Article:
Robert Kagan: Writing about today in his history of American expansionism





In his celebrated book “Of Paradise and Power,” Robert Kagan took issue with “the mistaken idea that the American founding generation was utopian, that it genuinely considered power politics ‘alien and repulsive’ and was simply unable to comprehend the importance of the power factor in foreign relations.” Those words might stand as one epigraph for his provocative and deeply absorbing new book. Another could be what a South African historian once said about a book of his own: although its pages told of another time, “they are also about today.”

From the beginning, Americans liked to believe that they were free of Old-Worldly original sin, dwellers in a city on a hill who “cherished an image of themselves as by nature inward-looking and aloof.” And from the beginning, Kagan argues in “Dangerous Nation,” they were wrong. In this, the first of two volumes on the United States as an international power, he shows how America was always a player, and often a ruthless one, in the great game of nations....

It’s bad form to attribute motive or to read between the lines, but there is a long tradition of works of real scholarship that nevertheless have an ulterior purpose. Kagan has been closely associated with the neoconservative project. Right now that project isn’t looking any too rosy, and so it may be understandable if he wants to take time out and look back. He deconstructs the early texts of the Republic, suggesting that Washington’s Farewell Address was not as isolationist as its warnings about entangling “our peace and prosperity in the toils of European ambition, rivalship, interest, humor or caprice” might sound. He also points out that John Quincy Adams’s 1821 Independence Day speech was a virulent republican assault on monarchical absolutism and not merely an assertion that America “goes not abroad, in search of monsters to destroy.”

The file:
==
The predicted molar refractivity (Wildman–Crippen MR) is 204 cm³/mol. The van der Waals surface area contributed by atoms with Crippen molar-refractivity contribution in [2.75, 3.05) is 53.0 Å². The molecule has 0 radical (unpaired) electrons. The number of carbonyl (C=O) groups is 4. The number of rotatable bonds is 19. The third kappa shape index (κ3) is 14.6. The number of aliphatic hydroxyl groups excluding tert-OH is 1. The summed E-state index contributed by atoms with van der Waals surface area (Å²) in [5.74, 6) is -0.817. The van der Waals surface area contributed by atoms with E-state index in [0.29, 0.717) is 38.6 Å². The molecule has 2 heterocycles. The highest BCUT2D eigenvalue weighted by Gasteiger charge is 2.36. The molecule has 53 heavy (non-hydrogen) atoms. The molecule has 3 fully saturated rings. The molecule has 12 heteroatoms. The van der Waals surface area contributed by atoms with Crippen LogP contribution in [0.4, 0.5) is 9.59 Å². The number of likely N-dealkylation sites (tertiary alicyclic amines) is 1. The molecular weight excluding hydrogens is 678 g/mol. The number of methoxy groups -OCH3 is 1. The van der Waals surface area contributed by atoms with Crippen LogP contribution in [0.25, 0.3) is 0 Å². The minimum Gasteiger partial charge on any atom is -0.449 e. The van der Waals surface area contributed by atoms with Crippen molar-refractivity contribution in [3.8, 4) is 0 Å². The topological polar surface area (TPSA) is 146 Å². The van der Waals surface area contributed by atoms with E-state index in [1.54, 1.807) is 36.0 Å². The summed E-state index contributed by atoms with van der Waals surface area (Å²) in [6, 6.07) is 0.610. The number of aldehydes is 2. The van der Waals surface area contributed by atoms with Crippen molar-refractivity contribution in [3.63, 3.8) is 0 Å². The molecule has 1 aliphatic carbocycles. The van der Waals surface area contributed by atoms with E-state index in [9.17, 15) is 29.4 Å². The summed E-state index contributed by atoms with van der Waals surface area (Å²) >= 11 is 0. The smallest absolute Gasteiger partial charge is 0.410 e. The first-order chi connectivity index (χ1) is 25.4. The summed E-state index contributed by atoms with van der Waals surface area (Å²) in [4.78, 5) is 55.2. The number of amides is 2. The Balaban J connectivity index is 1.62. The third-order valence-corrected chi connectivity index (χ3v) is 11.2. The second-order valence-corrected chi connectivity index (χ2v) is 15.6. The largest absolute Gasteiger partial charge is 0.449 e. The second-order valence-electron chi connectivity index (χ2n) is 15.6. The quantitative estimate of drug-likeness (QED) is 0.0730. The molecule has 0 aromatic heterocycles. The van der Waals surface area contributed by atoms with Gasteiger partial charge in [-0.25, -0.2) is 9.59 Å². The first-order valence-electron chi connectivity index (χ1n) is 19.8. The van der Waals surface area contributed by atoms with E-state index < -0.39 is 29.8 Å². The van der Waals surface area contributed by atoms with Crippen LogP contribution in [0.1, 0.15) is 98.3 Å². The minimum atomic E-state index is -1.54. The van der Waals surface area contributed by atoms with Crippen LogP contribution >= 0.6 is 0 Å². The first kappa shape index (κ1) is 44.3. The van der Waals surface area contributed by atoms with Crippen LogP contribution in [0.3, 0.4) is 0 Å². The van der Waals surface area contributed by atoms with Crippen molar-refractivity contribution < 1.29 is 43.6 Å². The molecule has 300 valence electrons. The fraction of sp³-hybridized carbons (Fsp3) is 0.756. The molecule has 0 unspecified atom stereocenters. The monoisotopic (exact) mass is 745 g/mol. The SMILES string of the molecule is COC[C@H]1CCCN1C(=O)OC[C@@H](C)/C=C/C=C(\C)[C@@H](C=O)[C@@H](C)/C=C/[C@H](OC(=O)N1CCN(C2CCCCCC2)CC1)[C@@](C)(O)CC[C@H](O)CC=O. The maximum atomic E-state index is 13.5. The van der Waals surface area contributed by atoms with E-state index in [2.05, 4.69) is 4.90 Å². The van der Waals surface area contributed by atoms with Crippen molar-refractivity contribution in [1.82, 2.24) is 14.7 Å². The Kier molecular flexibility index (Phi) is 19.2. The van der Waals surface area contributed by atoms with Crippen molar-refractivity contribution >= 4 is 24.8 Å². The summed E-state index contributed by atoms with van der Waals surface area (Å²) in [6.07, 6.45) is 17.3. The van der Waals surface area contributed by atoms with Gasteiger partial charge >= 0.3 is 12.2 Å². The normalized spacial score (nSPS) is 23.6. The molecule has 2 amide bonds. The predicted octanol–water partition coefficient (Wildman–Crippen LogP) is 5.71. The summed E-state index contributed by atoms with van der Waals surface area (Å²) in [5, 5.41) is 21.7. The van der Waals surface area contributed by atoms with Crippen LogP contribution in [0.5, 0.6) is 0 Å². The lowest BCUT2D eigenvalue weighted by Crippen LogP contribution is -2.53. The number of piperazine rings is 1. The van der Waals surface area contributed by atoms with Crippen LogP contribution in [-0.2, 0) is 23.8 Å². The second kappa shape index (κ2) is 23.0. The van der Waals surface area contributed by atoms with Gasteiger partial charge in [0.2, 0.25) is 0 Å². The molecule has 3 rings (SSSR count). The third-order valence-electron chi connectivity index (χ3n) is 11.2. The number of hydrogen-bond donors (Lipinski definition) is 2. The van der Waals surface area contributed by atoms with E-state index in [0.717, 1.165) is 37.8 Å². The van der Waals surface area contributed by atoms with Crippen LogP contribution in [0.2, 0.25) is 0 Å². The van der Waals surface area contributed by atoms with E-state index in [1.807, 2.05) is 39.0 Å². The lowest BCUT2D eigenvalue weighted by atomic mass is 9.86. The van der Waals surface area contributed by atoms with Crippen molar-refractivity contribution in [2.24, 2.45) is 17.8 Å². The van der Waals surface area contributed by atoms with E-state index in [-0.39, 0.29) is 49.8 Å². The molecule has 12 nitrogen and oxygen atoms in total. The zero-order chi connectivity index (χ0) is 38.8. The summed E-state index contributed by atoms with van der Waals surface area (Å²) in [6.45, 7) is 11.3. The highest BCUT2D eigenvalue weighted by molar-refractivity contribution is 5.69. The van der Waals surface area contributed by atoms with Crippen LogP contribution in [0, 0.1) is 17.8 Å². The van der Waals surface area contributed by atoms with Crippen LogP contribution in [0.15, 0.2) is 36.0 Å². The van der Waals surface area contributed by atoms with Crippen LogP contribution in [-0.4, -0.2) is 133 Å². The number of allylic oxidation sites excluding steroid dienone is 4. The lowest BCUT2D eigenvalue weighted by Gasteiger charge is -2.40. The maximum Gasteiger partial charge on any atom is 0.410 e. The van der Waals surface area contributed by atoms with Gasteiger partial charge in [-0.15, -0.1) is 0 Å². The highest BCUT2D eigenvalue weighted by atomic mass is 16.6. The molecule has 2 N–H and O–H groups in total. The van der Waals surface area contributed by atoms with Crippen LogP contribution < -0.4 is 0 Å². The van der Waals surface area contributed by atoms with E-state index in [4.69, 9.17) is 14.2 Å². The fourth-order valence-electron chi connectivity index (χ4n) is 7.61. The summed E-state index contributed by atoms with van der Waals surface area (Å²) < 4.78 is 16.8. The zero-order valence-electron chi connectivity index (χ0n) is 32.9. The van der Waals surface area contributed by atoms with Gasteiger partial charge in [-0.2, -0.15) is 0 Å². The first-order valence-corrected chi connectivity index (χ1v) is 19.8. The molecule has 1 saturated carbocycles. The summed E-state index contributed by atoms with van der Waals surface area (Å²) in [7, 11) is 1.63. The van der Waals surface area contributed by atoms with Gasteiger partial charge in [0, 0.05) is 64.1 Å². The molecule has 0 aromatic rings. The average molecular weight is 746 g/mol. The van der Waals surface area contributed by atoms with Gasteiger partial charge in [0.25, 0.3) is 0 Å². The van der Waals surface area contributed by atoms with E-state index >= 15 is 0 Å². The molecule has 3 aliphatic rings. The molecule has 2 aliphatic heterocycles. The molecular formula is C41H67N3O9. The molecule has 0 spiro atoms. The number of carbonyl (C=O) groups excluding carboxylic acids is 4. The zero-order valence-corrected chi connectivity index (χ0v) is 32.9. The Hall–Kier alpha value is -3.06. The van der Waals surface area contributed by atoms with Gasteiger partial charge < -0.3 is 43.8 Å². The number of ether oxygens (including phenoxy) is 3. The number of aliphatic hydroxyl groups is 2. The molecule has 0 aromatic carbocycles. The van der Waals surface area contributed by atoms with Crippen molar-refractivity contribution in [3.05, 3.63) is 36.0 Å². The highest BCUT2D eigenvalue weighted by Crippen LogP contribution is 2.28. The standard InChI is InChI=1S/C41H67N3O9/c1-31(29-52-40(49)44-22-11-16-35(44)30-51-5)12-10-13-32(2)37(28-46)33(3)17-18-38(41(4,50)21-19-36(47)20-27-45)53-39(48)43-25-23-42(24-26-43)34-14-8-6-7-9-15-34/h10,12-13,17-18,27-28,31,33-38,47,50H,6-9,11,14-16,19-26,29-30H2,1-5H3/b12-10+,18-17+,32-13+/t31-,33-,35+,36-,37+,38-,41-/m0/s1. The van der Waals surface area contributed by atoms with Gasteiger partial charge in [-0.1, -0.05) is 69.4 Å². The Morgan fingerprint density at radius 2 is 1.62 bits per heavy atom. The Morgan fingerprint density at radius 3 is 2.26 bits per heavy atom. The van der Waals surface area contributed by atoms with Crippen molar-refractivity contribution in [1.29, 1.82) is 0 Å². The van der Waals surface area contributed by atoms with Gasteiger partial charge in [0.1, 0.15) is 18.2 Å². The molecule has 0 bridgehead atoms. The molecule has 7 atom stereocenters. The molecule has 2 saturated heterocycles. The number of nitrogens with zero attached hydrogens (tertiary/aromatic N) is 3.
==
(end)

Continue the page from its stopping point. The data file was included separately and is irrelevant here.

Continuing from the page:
Maybe so, but we have all been reminded by recent events of where the search for monsters can lead. Will it be surprising if America soon, and at least for a time, turns inward and aloof once more?

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